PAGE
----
Derivation of the object frequencies mediating letter identification
The object frequency information mediating letter identification was derived and used as an index of the visual pathway mediating letter CS. Object frequency, rather than CS, was used because it is difficult to infer the pathway mediating CS from measures of CS alone, as CS depends strongly on stimulus parameters such as noise power, stimulus duration, and pedestal luminance. Furthermore, previous work has shown that different object frequencies can mediate letter CS under conditions designed to target the MC and PC pathways (Alexander & McAnany, 2010; McAnany & Alexander, 2008), permitting object frequency to be used as an index of the pathway mediating CS. 
A standard approach used previously (Alexander & McAnany, 2010; Anderson & Thibos, 1999; McAnany & Alexander, 2008) was used to derive the object frequency information mediating letter identification. First, letter contrast threshold was measured for each high-pass (Figure 3; filled squares) and low-pass (Figure 3; open squares) filtered letter. Each data point in Figure 3 represents the mean contrast threshold value for subjects S1–S3 and the error bars are ±1 standard error of the mean (SEM). These data were obtained under the steady-pedestal paradigm with the largest letter size tested (1.8 log MAR; approximately 5.3°). The leftmost data point (filled square) and rightmost data point (open square) represent contrast threshold for letters that were minimally filtered. The other data points represent the effect of successively changing the cutoff frequency of the filter to remove either low object frequencies or high object frequencies. Figure 3 shows that there was a region over which threshold was independent of filter cutoff and a second region over which log contrast threshold increased or decreased linearly with log filter cutoff. To derive the object frequency range that is used for letter identification, the data were fit piecewise with two linear functions using a least-squares criterion: one region was constrained to have a slope of 0, and the slope of the second region was unconstrained (Figure 3; solid lines). The cutoff object frequency at which the functions crossed (indicated by the vertical dashed line) was taken as an index of the center of the object frequency region mediating letter identification. This point, which was also used in previous reports (Alexander & McAnany, 2010; McAnany & Alexander, 2008), represents approximately equal elevations of log contrast threshold, compared to the threshold values obtained with minimally filtered letters.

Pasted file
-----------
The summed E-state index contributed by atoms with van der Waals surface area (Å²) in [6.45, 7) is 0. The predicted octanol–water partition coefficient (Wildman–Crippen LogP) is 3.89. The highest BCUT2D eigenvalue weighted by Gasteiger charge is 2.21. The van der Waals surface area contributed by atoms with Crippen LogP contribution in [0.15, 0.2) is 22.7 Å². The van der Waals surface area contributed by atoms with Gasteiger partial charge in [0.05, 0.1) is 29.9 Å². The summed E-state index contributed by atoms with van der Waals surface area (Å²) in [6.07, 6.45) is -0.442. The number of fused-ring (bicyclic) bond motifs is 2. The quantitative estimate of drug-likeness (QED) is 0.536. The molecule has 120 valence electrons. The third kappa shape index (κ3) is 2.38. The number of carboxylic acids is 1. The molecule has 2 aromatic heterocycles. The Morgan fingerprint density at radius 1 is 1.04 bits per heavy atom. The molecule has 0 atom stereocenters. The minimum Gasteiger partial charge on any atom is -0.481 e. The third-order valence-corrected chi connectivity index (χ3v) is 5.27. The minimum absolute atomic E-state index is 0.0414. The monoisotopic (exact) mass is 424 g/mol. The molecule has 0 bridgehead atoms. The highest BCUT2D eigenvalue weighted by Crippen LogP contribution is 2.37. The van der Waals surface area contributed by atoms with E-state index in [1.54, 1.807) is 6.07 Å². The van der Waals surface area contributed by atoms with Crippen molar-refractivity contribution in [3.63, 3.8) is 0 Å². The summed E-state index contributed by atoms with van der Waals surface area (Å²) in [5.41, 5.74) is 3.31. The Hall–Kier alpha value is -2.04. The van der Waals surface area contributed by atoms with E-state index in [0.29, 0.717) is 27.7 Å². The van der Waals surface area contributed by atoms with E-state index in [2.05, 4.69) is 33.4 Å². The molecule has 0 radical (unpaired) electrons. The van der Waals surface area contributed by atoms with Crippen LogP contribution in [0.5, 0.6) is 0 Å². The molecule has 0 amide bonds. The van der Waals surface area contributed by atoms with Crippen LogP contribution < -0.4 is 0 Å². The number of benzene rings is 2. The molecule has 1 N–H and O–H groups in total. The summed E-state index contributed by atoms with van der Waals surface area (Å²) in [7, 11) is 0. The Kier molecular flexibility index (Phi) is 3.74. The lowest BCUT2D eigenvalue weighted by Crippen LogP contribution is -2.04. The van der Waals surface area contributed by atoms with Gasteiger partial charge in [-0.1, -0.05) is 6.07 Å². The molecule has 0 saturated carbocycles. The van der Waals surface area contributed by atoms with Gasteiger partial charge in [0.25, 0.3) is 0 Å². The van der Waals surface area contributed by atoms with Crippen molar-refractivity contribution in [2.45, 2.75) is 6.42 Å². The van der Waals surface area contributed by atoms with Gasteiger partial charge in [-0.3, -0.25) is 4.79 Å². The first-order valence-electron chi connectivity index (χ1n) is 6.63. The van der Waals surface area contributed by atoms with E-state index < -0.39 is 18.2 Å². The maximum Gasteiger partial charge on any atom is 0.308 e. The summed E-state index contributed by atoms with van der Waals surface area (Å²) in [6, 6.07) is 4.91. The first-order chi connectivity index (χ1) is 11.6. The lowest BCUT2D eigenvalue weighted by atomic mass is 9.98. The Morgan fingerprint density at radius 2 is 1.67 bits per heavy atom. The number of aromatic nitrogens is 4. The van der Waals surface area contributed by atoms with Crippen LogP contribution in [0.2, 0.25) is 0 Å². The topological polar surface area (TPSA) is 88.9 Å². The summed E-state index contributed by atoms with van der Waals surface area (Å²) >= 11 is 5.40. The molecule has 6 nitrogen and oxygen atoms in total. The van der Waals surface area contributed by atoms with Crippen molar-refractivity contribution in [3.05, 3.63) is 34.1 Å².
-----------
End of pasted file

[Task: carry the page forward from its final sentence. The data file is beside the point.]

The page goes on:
Figure 3
 
Derivation of center frequency. Mean log contrast threshold (±SEM) for S1–S3 is plotted as a function of log filter cutoff. Data were obtained using a 1.8 log MAR (5.3°) letter under the steady-pedestal paradigm. The solid lines are two-limbed fits to the data, as described in the text. The vertical dashed line marks the crossing point, which was used as the measure of the object frequency mediating letter identification.